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This category contains 91 posts

Romance in the Information Age

New Atlantis editor Christine Rosen, actor Johnny Lee  Davenport, and art historian Curt DeCamillo tackle the issue of how our social media and personal technologies influence our emotions. Friendships and love affairs were once the glorious domain of pen and  paper, where lovers poured out their souls. Now they have become mere  electronic transactions executed and […]

The Dream Machine – March 9

Join us on March 9 to hear Princeton University professor and author of Undocumented Dan-El Padilla Peralta share the story of his own American dream journey.  His life has taken him from the Dominican Republic to a  New York City homeless shelter as an undocumented immigrant, and eventually rising to the top of his Princeton class. What obstacles […]

How Storytelling Shaped the History of the World

Stories are much more than entertainment— they shape our world. They’ve inspired the rise and fall of empires and nations, sparked our understandings of basic political and philosophical concepts, and have given rise to religious beliefs. From Mesopotamia to the moon landing, storytelling and words have shaped the history of the world. Martin Puchner’s latest […]

Race Still Matters

Political activist, author and Harvard University professor Cornel West speaks on the occasion of the 25th anniversary of his national best-seller Race Matters. First published in 1993 following the L.A. riots, the book has since become a groundbreaking classic on race in America. Race Matters speaks to despair, black conservatism, myths about black sexuality, the crisis in leadership […]

Columbus: The Four Voyages

Biographer Laurence  Bergreen retraces the voyages of Christopher Columbus, placing the 15th century explorer into the context of the Age of Discovery. What were the political, moral, and economic costs of his four voyages? How significant was his achievement in his own time?  What accounts for his lasting fame? Recorded November 2, 2011 [Audio clip: view full […]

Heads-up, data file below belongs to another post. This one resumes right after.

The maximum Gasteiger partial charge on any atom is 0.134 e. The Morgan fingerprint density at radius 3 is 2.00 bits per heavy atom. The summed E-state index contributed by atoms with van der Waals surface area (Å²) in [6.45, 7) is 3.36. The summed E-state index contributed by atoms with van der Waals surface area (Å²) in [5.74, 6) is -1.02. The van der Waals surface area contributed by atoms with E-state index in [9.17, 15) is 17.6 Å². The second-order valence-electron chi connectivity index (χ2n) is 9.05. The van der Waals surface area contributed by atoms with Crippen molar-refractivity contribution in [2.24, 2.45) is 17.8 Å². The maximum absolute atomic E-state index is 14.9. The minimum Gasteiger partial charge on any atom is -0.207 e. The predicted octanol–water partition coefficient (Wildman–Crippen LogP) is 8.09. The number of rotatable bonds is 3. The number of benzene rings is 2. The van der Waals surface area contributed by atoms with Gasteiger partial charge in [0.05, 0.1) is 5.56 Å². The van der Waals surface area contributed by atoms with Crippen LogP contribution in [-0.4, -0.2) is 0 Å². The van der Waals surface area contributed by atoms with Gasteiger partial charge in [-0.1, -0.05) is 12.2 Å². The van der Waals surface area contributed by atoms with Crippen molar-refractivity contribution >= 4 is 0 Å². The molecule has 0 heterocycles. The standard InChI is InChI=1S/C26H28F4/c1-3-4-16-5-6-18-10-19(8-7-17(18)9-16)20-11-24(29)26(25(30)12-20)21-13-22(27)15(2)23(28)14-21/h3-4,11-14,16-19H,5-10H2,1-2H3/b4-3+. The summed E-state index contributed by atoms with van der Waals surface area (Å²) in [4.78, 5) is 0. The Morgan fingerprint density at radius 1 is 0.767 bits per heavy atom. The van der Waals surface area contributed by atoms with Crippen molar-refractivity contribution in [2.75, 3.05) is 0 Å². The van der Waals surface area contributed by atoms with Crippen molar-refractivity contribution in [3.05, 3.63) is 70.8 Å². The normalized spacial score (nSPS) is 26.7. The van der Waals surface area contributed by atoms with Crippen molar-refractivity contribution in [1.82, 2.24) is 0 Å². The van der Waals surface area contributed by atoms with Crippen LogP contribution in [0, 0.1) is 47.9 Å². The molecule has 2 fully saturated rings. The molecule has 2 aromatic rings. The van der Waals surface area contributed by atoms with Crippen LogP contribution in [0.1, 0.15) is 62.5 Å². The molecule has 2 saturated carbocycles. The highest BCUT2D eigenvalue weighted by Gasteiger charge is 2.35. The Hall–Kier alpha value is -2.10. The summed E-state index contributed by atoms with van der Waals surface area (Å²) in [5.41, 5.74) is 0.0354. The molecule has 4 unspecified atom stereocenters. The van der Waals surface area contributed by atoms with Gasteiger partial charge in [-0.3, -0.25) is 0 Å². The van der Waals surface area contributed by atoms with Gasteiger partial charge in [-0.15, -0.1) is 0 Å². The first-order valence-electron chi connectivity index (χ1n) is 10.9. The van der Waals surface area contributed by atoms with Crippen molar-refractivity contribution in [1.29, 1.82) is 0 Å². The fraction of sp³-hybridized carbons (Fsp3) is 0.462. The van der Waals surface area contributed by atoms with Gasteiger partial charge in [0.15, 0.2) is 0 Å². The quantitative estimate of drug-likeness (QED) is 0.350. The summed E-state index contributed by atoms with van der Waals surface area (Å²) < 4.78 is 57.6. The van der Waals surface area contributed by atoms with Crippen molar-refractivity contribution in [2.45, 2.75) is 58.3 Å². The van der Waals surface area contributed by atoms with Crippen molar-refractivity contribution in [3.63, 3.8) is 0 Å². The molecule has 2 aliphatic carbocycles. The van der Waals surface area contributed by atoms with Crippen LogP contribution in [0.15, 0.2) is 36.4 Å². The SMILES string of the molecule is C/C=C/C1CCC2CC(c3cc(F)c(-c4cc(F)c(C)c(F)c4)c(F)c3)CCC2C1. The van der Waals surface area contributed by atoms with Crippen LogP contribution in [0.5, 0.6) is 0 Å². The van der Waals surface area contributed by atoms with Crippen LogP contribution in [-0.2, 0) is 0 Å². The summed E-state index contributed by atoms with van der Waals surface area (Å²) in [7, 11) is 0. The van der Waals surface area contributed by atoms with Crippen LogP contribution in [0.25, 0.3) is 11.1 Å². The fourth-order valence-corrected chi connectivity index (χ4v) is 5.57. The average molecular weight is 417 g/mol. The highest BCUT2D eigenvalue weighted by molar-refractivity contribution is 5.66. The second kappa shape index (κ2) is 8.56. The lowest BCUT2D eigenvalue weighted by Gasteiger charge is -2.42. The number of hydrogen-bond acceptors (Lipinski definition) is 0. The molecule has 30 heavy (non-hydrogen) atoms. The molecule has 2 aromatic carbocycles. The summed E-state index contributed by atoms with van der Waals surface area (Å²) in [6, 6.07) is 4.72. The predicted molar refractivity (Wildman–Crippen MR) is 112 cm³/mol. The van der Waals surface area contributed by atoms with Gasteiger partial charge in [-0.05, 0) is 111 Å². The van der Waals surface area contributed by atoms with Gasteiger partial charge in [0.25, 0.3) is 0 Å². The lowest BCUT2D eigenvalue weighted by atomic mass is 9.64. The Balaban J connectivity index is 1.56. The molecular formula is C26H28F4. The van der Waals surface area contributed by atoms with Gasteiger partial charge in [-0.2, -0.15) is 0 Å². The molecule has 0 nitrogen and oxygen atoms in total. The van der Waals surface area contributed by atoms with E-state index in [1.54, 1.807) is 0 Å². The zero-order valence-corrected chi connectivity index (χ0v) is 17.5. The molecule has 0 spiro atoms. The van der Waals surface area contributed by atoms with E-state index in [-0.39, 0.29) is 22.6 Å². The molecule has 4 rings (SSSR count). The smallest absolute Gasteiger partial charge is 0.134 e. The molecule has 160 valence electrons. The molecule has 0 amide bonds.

Deadly Double Helix

Danielle Allen, Director of the Safra Center for Ethics at Harvard,  discusses her new memoir “CUZ”. The book documents the events which conspired to cause the untimely death of her young cousin, Michael, on the streets of Los Angeles in 2009. A “deadly double helix” of narcotics and street gangs ultimately entrapped her cousin, as […]

Rwandan Women Rising

Swanee Hunt speaks about her experiences in Rwanda from her new book Rwandan Women Rising which follows the story of the women who worked for peace after the genocide in 1994.  Today 64% of the seats in the Rwandan parliament are held by elected women, a number unrivaled by any other nation. Swanee Hunt chairs the […]

Exceptional America

What divides Americans from the world and from each other? Stanford Law professor Mugambi Jouet discusses his new book Exceptional America which tackles why Americans are far more divided than other Westerners over basic issues, including wealth inequality, health care, climate change, evolution, gender roles, abortion, gay rights, sex, gun control, mass incarceration, the death penalty, torture, […]

Let Them Eat Dirt!

LET THEM EAT DIRT! Are we living in an over-sanitized world? Brett Finlay PhD., a microbiologist at the University of British Columbia and world leader on understanding how bacterial infections work, talks about his new book “Let Them Eat Dirt”, in which he questions whether our hyper-vigilant hygiene practices are helping or hurting our health. […]

Loneliness in the Digital Age

Loneliness may be one of the most urgent issues facing American society. In this 2-part forum, we attempt to unravel some of the causes of this pernicious condition and consider the ways to ward off, or at least alleviate, the curse of loneliness. Recorded December 7, 2016 With the help of four great minds from different disciplines, we […]


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